On 17th May, TCTA made another delivery of staff-donated clothing to the textile recycling and disability empowerment organisation, Clothes to Good. With an aim to empower individuals through skills development and job opportunities, Clothes to Good
shares a common mission with TCTA’s socio-economic development initiatives.
During their visit to the facility, members of the TCTA staff, comprising colleagues from the Communications and Stakeholders, Environmental Management, and Facilities and Logistics departments, were guided on a two-hour walkabout throughout the site. The purpose of the walkabout was to provide context on how the donated material contributes to employment creation, specifically for individuals affected directly or indirectly by disabilities.
Tammy Greyling, Clothes to Good’s Operations Director, took the delegation around the site and expressed the organisation’s waste-nothing philosophy. “Most people assume that we only accept donations of material in good condition. However, we welcome all materials, from new to significantly worn-out items. There is no such thing as ‘waste material’ here; we literally accept any material,” Greyling explained. She further conveyed the organisation’s preference for collaborating with like-minded organisations, alluding to their shared passion for creating a meaningful, sustainable, and positive social impact in enterprise development, and environmental care.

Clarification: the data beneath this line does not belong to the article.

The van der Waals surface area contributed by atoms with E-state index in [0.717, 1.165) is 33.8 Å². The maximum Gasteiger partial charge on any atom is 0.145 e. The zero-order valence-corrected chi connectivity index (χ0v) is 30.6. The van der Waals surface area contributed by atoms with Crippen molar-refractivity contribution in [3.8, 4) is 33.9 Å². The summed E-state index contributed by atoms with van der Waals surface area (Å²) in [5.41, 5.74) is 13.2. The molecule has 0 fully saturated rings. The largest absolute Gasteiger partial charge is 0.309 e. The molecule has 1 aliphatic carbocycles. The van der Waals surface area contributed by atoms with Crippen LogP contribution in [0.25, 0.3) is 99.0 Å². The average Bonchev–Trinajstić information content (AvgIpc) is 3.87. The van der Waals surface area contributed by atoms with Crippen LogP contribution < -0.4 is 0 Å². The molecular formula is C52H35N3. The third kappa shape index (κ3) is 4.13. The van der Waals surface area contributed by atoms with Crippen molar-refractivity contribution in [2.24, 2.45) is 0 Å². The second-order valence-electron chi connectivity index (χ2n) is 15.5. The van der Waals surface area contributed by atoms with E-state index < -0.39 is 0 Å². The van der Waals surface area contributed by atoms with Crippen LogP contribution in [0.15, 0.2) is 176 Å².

Clothes to Good also operates a Micro-Business programme that empowers women, particularly mothers of children with disabilities, to become successful entrepreneurs in their own communities. This is achieved by selling recycled, pre-loved clothes, fashion accessories, and other textiles.
“At present, we are empowering 108 women through our micro-business development programme, of which 56 are mothers to children with disabilities,” added Greyling.
TCTA managed to collect and deliver about 20 bags of recyclable clothing. These contributions will support various initiatives aiming to uplift communities and
stimulate employment through these micro-businesses.